Lowell Textile Institute had 23 students sign up for the 26th Yankee Division Battery F Field Artillery unit. They all served together and due to their superior mathmatics they were a great asset at firing the guns. They were the most accurate of the division’s artillery units.The 23 men were: Pvt. Eugene R. Ackley, ’19; Lieut. Wilbur F. Berry, ’17; Lieut. Russell L. Brown ’19; Corp. Mahlon W. Dennett, ’18; Bugler Walter S. Douglas, ’19; Corp. Richard F. Hadley, ’19; Lieut. John S. Holden, ’19; Sergt. Carleton R. Hosley, ’19; Corp. George H. Johnson, ’18; Pvt. John F. Larratt, ’19; Sergt. Bryan Leonard, ’19; Corp. Eric T.L. Laurin, ’18; Sergt. Carl E. Matthews, ’17; Pvt. Dan W. Moorhouse, ’19; Pvt. Brackett Parsons, ’19; Pvt. Walter W. Powers, ’17; Sergt. Lester E. Parker, ’20; Pvt. Herbert C. Roberts, ’20; Pvt. Carl G.V. Sjostrom, Jr., ’19; Corp. Frank L. Thayer, ’19; Sergt. Joseph A. Webster, ’20; Corp. Philip J. White, ’19.
The following is from a speech by Lieut. Russell L. Brown given at the dedication of the Mahlon Webb Dennett Gate on Saturday, May 18th, 1929.
“Mindful of the loss of a comrade-in-arms, these men have arranged to erect a gate at the northwest corner of the school campus, as a memorial to Mahlon Webb Dennett, who died in France.
Corporal Mahlon W. Dennett, son of Dr. D.C. Dennett of Winchester, Mass., was born June 10, 1884. In 1917 while in his third year as a student chemist, class of 1918, at Lowell Textile Institute, he enlisted in Battery B, 2nd Mass. regiment, which later became Battery F, 102nd field artillery, 26th division, AEF.
As the battery progressed from the training period to actual combat at the front, Corp. Dennett, by virtue of his knowledge of chemistry, was made gas corporal, and after a short schooling in gas technique was made responsible for the safety of the personnel during gas attacks.
It was Corp. Dennett’s duty to see that all gas masks were in good condition, that all dugout were properly blanketed, that the men were acquainted with effects and antidotes for various kinds of gas poisoning. In event of gas attacks he was to sound the alarm and see that all precautions were taken to avoid casualties. In addition to this Corp. Dennett assisted in helping maintain liason with telephone and rocket posts.
The success of his efforts and faithfulness to duty is shown by the fact that in spite of many vicious gas attacks there was not one death from gas poisoning in the battery.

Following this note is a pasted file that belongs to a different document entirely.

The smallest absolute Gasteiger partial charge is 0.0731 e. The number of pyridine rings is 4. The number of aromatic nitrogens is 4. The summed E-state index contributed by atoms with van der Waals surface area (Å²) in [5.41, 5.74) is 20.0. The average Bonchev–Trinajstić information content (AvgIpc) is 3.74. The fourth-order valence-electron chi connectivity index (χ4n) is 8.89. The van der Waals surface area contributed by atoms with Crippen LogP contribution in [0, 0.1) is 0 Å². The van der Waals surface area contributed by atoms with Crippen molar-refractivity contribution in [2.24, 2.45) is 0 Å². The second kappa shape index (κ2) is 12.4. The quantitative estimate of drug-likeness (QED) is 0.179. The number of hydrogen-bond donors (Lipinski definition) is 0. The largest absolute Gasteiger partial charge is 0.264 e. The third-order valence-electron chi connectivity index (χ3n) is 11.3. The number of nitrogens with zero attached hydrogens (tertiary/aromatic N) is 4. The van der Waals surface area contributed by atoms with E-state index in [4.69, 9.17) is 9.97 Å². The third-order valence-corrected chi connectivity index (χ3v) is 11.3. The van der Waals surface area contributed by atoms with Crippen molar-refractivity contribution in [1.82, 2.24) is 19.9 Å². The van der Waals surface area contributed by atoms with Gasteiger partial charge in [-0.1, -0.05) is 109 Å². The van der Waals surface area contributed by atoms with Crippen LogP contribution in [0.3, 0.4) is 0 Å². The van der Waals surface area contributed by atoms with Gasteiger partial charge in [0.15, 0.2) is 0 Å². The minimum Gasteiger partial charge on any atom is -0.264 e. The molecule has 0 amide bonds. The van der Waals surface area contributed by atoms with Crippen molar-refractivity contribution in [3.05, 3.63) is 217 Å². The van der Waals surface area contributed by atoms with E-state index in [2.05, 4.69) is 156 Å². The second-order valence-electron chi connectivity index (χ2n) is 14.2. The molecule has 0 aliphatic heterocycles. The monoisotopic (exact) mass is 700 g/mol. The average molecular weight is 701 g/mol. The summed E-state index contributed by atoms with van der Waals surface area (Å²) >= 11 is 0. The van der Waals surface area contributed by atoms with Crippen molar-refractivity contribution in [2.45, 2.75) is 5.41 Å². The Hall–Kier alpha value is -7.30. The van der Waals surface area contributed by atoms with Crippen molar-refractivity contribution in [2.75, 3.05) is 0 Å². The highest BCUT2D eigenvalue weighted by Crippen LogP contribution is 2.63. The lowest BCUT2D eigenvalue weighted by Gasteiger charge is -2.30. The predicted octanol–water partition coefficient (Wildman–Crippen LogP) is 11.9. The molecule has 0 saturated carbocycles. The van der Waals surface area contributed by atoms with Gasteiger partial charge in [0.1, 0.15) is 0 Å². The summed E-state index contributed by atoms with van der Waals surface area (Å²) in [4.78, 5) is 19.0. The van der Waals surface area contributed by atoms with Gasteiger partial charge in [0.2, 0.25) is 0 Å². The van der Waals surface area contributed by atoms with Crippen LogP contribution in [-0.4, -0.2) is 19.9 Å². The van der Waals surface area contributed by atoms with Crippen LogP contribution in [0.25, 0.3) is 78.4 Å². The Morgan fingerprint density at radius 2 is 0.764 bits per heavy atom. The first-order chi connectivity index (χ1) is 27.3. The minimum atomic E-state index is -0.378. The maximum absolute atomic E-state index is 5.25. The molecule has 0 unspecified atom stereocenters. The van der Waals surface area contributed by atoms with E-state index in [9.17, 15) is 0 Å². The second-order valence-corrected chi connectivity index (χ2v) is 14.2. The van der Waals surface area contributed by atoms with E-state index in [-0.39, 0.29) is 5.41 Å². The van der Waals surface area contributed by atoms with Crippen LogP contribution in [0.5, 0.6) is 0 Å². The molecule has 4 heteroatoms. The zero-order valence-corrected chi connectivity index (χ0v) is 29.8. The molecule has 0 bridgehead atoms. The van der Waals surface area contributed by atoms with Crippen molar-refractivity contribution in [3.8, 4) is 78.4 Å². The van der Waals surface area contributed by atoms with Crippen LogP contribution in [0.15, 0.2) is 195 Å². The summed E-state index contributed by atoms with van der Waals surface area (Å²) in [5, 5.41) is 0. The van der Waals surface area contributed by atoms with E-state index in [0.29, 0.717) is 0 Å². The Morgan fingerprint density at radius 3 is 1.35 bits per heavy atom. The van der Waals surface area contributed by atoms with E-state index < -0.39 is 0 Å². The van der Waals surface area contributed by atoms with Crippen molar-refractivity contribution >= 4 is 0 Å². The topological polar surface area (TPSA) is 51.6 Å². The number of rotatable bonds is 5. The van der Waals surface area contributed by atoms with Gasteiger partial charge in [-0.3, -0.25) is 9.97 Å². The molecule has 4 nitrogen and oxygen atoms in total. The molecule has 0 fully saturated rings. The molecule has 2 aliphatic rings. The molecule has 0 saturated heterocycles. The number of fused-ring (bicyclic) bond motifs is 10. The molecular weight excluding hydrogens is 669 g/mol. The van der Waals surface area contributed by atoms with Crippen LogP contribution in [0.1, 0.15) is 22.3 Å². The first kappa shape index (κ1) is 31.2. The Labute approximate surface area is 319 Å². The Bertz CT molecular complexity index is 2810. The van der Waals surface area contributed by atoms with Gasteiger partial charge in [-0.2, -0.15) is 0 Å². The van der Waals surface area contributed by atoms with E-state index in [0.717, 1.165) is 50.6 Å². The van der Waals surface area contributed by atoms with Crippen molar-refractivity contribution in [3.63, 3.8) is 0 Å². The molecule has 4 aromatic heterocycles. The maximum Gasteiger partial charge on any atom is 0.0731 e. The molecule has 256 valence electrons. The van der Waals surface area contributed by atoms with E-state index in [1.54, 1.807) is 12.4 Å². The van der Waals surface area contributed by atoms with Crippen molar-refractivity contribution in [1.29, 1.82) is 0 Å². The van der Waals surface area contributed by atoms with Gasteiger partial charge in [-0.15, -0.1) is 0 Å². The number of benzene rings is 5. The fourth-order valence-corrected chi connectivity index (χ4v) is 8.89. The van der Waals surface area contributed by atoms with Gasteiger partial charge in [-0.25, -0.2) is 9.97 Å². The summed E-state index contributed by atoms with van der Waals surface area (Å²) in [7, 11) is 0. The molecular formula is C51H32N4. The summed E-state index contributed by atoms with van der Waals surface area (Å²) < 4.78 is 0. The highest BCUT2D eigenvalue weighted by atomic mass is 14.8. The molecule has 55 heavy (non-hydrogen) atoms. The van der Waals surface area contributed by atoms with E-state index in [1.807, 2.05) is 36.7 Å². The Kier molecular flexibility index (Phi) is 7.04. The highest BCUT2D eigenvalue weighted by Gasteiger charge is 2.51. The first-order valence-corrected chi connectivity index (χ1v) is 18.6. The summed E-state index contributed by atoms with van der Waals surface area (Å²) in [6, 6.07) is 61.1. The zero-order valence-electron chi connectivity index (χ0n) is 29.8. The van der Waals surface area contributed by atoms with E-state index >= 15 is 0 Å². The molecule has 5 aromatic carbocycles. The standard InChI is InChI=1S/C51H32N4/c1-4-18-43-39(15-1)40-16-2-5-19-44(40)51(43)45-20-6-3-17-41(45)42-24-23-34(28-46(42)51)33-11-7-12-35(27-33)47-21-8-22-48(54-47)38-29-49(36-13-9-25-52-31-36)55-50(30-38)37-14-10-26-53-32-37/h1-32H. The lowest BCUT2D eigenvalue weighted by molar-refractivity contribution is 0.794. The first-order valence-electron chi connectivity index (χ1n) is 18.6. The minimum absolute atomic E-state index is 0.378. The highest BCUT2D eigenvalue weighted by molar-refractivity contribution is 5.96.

At the second battle of the Marne after firing steadily for days, the battery moved forward successively until it located on July 24 in an old German gun position on the edges of the woods. The place was near the front lines and the infantry, advancing to the attack, was breaking from column to skirmish lines of squads directly in front of the battery. The location was known exactly by the enemy, and soon a terrific barrage was falling on the guns.
During this intensive fire a German 77 m.m. long fuse shell landed at Corp. Dennett’s feet as he lay in a shallow funk hole near the guns. Receiving the full effects of the lateral spray Dennett was mortally wounded. His torso terribly mutilated, arms and legs broken, the fingers of his left hand cut off, his cry for help was answered by comrades scarcely 50 feet away. Capt. Lee H. Cover, Capt. Theo R. Johnson and Sergt. R.L. Brown were by his side at once together with Private Burke of the medical squad, who gave first aid and carried Corp. Dennett to the rear under shell fire. An ambulance carried the wounded man to Mobile hospital No. 2 and later to Evacuation hospital No. 7.
Courage and fortitude alone kept him alive over two weeks. On the third day he dictated a letter to his father in which he said, “I am out of luck. I have been wounded, but expect to come out O.K.”
The odds against him were too great, however, and on August 10, 1918, he died of sepsis, and was buried at Belleau Woods in France.”
So, now back to present day, the gate is long gone. In 1955, the area in front of Cumnock Hall was renamed as Dennett Mall. I need to walk the area to see if there are any memorial plaques in his honor anywhere on North Campus.